As manager, you’re constantly looking for ways to get more out of your employees without taxing your bottom line or pushing your teams past the limits of a healthy work-life balance. You want your teams to strive for excellence, and you want them to give 110 percent. But at the same time, you’ve been in this game long enough to recognize a point of diminishing returns; if you demand too much, your teams will push back, morale will suffer, turnover will increase, relationships and teamwork will fray, and ultimately the company will pay the price.

So when it comes to healthy competition, where do you draw the line? Should you encourage your teams to compete with each other for your approval? Or should you encourage collaboration? Use these guidelines to make your decision.

Situations vary.

Sometimes it’s better to push your employees into a cage match, and sometimes it’s better to discourage competition altogether. As with most workplace guidelines, success lies somewhere in the balance. Learn to distinguish the nuances that call for one approach or the other; and above all, stay fluid. Don’t let your approach– or your attitude toward competition– become entirely predictable.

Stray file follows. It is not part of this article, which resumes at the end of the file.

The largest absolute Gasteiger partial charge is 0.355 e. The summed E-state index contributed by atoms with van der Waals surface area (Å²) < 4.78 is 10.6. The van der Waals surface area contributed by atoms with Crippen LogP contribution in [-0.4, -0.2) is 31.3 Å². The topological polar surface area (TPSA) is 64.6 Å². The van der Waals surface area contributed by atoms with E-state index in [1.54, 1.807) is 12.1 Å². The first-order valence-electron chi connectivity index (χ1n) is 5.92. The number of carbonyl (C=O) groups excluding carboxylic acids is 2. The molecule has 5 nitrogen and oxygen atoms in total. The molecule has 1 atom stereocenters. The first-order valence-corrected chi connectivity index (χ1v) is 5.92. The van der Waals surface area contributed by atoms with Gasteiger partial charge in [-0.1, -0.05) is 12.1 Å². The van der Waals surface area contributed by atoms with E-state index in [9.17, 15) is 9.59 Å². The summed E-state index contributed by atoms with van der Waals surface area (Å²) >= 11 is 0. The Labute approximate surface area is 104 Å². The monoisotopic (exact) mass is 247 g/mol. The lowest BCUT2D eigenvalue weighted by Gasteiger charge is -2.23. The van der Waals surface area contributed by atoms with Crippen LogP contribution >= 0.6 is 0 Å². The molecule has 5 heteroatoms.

Lean toward collaboration.

If you encourage too much collaboration in one scenario, you may have to make some difficult adjustments later on to bring out the competitive side in your teams. But the reverse scenario is generally harder. Turning friends against each other is easier then mending friendships that have been tarnished.

Push for external, not internal competition.

Build a culture of teamwork and collaboration, and if you feel like your employees need to hone their killer instincts, pit them against a competitor company, a competing market, a sales headwind, or a specific external challenge. Try not to turn them against each other unless you feel that you have to, or you’re certain that the cost and risk will be worth the long term reward. Again, it’s easy to bounce back from too much congeniality. It’s not easy to bounce back from too little.

Watch the line.

There are very few situations in which genuine distrust, backstabbing, upstaging, undermining, solitary all-nighters, and idea stealing are good for business. If you want your employees to outcompete each other, make sure they know the difference between healthy and unhealthy maneuvering. If they don’t, use your leadership skills to help them hit reset.

Choose team over individual competition.

If you’d like to encourage internal jockeying, consider dividing your employees into teams instead of individual players. Teamwork tends to bring out the best of both collaboration and competition.

For more on how to build productivity, confidence, trust and morale, turn to the Shelby management and staffing experts at PSU.